13. Confederate General Nathan Bedford Forrest, of Civil War fame, was reared in Benton County and was pronounced by military historians and critics alike to be the foremost calvary officer ever produced in America.
14. S.B. "Sam" Vick of Oakland, played for the New York Yankees and the Boston Red Sox. He was the only man ever to pinch hit for baseball great Babe Ruth.
15. Blazon-Flexible Flyer, Inc., in West Point, is proclaimed to make the very best snow sled in the U.S., which has become an American tradition. It is of course called THE FLEXIBLE FLYER.
16. The world's first human lung transplant was performed at the University of Mississippi Medical Center in Jackson, in 1963. The world's first heart transplant was performed at the Center the following year.
17. Mississippi College, in Clinton, was the first co-educational college in the United States to grant a degree to a woman.
18. Jimmie Rodgers, from Meridian, was often hailed as "The Father of Country Music" and was the first name placed in the Country Music Hall of Fame in Nashville, Tennessee. The Jimmie Rodgers Museum, in Meridian, is dedicated to "The Singing Brakeman," and features his original guitar, other memorabilia of his life and career and collectibles from the steam engine era.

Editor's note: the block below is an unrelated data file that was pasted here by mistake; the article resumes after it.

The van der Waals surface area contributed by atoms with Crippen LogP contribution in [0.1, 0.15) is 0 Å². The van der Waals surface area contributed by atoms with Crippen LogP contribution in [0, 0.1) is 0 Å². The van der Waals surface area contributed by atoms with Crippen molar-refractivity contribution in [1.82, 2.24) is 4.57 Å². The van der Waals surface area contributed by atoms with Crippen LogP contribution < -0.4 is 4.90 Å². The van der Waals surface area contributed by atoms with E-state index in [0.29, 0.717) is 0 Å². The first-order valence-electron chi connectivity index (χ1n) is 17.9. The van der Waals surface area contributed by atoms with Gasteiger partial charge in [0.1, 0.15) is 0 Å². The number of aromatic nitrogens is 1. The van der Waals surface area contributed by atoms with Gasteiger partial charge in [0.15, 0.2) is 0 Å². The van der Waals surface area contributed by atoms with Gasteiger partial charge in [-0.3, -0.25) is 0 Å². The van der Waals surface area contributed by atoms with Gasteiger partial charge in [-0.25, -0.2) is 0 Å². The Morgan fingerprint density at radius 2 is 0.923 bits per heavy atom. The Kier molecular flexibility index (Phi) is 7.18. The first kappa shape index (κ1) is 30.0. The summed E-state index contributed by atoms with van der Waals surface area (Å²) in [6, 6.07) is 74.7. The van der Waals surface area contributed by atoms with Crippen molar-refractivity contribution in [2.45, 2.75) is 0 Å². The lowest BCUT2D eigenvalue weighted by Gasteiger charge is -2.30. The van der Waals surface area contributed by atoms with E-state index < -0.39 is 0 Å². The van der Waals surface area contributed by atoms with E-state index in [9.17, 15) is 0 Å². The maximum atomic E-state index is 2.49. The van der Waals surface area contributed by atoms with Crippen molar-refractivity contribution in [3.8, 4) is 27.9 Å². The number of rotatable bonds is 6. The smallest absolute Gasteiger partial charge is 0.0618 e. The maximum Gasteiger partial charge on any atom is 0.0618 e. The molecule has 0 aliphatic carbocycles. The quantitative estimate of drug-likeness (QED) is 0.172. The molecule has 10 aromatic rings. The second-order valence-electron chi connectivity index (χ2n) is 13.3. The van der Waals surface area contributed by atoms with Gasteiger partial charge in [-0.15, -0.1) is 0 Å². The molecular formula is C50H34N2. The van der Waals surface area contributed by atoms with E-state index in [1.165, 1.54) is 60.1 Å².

19. Mississippi produces more than 80% of the world's supply of farm-raised catfish. Each year, in April, the World Catfish Festival is held in Belzoni, which is known as the Catfish Capital of the World.
20. In 1982, through a Joint Resolution of the United States Congress, Jackson became the official home of the USA International Ballet Competition, which is now held every fourth year in Jackson, during the second weekend in June. This dance competition is touted as the Olympics of Dance, where competitors vie for gold, silver and bronze medals, cash awards and scholarships. Jackson is the only city in the United States to host this international event while in Europe host cities include Moscow, Russia; Helsinki, Finland: Paris, France and Varna, Bulgaria.
21. The second largest cotton exchange in the United States is Cotton Row, located in Greenwood.